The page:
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General Will
In political philosophy, the general will (french: volonté générale) is the will of the people as a whole. The term was made famous by 18th-century Genevan philosopher Jean-Jacques Rousseau. Basic ideas The phrase "general will", as Rousseau used it, occurs in Article Six of the Declaration of the Rights of Man and of the Citizen (French: ''Déclaration des droits de l'Homme et du citoyen''), composed in 1789 during the French Revolution:The law is the expression of the general will. All citizens have the right to contribute personally, or through their representatives, to its formation. It must be the same for all, whether it protects or punishes. All citizens, being equal in its eyes, are equally admissible to all public dignities, positions, and employments, according to their capacities, and without any other distinction than that of their virtues and their talents. James Swenson writes: To my knowledge, the only time Rousseau actually uses "expression of the general will ...
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Jean-Jacques Rousseau (painted Portrait)
Jean-Jacques Rousseau (, ; 28 June 1712 – 2 July 1778) was a Genevan philosopher, writer, and composer. His political philosophy influenced the progress of the Age of Enlightenment throughout Europe, as well as aspects of the French Revolution and the development of modern political, economic, and educational thought. His ''Discourse on Inequality'' and ''The Social Contract'' are cornerstones in modern political and social thought. Rousseau's sentimental novel '' Julie, or the New Heloise'' (1761) was important to the development of preromanticism and romanticism in fiction. His ''Emile, or On Education'' (1762) is an educational treatise on the place of the individual in society. Rousseau's autobiographical writings—the posthumously published '' Confessions'' (composed in 1769), which initiated the modern autobiography, and the unfinished '' Reveries of the Solitary Walker'' (composed 1776–1778)—exemplified the late 18th-century " Age of Sensibility", and featured ...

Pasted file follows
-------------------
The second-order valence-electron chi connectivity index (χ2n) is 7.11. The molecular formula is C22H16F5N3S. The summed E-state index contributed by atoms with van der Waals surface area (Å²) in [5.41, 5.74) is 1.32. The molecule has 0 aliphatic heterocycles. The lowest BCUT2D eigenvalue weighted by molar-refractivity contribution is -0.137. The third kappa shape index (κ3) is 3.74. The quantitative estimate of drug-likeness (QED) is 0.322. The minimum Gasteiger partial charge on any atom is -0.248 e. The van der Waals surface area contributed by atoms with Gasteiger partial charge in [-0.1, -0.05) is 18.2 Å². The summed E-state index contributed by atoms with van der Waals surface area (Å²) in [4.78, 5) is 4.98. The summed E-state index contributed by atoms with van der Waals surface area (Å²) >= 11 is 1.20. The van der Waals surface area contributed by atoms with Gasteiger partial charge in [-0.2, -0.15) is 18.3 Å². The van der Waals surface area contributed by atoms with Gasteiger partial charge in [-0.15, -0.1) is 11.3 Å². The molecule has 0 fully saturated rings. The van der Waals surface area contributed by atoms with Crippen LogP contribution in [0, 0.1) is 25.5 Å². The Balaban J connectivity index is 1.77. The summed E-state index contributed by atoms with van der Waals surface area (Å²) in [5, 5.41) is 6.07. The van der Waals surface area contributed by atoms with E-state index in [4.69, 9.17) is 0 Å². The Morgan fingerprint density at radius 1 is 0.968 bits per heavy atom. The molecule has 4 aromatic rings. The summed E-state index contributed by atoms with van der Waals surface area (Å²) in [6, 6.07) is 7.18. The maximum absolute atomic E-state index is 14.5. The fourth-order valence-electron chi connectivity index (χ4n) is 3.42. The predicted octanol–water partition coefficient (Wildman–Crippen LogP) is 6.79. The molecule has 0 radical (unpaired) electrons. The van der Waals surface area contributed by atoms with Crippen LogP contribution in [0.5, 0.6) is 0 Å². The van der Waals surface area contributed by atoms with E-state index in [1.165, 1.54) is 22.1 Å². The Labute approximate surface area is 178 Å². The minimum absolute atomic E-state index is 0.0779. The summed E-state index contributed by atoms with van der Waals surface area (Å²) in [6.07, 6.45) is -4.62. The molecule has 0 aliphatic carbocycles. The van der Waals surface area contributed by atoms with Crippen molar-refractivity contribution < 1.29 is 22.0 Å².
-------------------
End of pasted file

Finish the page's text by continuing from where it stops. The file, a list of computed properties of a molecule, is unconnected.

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Isaiah Berlin
Sir Isaiah Berlin (6 June 1909 – 5 November 1997) was a Russian-British social and political theorist, philosopher, and historian of ideas. Although he became increasingly averse to writing for publication, his improvised lectures and talks were sometimes recorded and transcribed, and many of his spoken words were converted into published essays and books, both by himself and by others, especially his principal editor from 1974, Henry Hardy. Born in Riga (now the capital of Latvia, then a part of the Russian Empire) in 1909, he moved to Petrograd, Russia, at the age of six, where he witnessed the revolutions of 1917. In 1921 his family moved to the UK, and he was educated at St Paul's School, London, and Corpus Christi College, Oxford. In 1932, at the age of twenty-three, Berlin was elected to a prize fellowship at All Souls College, Oxford. In addition to his own prolific output, he translated works by Ivan Turgenev from Russian into English and, during World War II, worked ...